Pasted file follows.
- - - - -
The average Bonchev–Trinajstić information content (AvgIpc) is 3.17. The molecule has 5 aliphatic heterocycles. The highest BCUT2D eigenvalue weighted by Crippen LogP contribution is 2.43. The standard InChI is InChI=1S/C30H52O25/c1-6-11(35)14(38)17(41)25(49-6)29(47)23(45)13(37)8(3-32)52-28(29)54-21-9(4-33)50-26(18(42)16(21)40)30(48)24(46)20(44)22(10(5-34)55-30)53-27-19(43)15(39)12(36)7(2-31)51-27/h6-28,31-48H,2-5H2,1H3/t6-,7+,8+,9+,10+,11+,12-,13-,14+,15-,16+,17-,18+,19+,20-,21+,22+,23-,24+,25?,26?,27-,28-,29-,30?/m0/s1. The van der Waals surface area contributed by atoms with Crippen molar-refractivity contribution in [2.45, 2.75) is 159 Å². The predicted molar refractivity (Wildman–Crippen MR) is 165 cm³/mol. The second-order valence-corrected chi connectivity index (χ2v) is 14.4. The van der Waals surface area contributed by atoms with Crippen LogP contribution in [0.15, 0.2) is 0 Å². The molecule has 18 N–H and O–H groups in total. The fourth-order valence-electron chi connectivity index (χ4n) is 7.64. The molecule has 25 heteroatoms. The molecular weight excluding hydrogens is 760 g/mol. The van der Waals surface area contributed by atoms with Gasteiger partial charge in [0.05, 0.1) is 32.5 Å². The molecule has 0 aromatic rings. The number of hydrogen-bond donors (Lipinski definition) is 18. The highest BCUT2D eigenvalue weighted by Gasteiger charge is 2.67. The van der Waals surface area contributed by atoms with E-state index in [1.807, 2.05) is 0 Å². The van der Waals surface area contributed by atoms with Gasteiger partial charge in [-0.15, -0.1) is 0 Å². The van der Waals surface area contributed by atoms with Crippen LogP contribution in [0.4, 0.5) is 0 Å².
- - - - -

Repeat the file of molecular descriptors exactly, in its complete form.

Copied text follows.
The average Bonchev–Trinajstić information content (AvgIpc) is 3.17. The molecule has 5 aliphatic heterocycles. The highest BCUT2D eigenvalue weighted by Crippen LogP contribution is 2.43. The standard InChI is InChI=1S/C30H52O25/c1-6-11(35)14(38)17(41)25(49-6)29(47)23(45)13(37)8(3-32)52-28(29)54-21-9(4-33)50-26(18(42)16(21)40)30(48)24(46)20(44)22(10(5-34)55-30)53-27-19(43)15(39)12(36)7(2-31)51-27/h6-28,31-48H,2-5H2,1H3/t6-,7+,8+,9+,10+,11+,12-,13-,14+,15-,16+,17-,18+,19+,20-,21+,22+,23-,24+,25?,26?,27-,28-,29-,30?/m0/s1. The van der Waals surface area contributed by atoms with Crippen molar-refractivity contribution in [2.45, 2.75) is 159 Å². The predicted molar refractivity (Wildman–Crippen MR) is 165 cm³/mol. The second-order valence-corrected chi connectivity index (χ2v) is 14.4. The van der Waals surface area contributed by atoms with Crippen LogP contribution in [0.15, 0.2) is 0 Å². The molecule has 18 N–H and O–H groups in total. The fourth-order valence-electron chi connectivity index (χ4n) is 7.64. The molecule has 25 heteroatoms. The molecular weight excluding hydrogens is 760 g/mol. The van der Waals surface area contributed by atoms with Gasteiger partial charge in [0.05, 0.1) is 32.5 Å². The molecule has 0 aromatic rings. The number of hydrogen-bond donors (Lipinski definition) is 18. The highest BCUT2D eigenvalue weighted by Gasteiger charge is 2.67. The van der Waals surface area contributed by atoms with E-state index in [1.807, 2.05) is 0 Å². The van der Waals surface area contributed by atoms with Gasteiger partial charge in [-0.15, -0.1) is 0 Å². The van der Waals surface area contributed by atoms with Crippen LogP contribution in [0.4, 0.5) is 0 Å².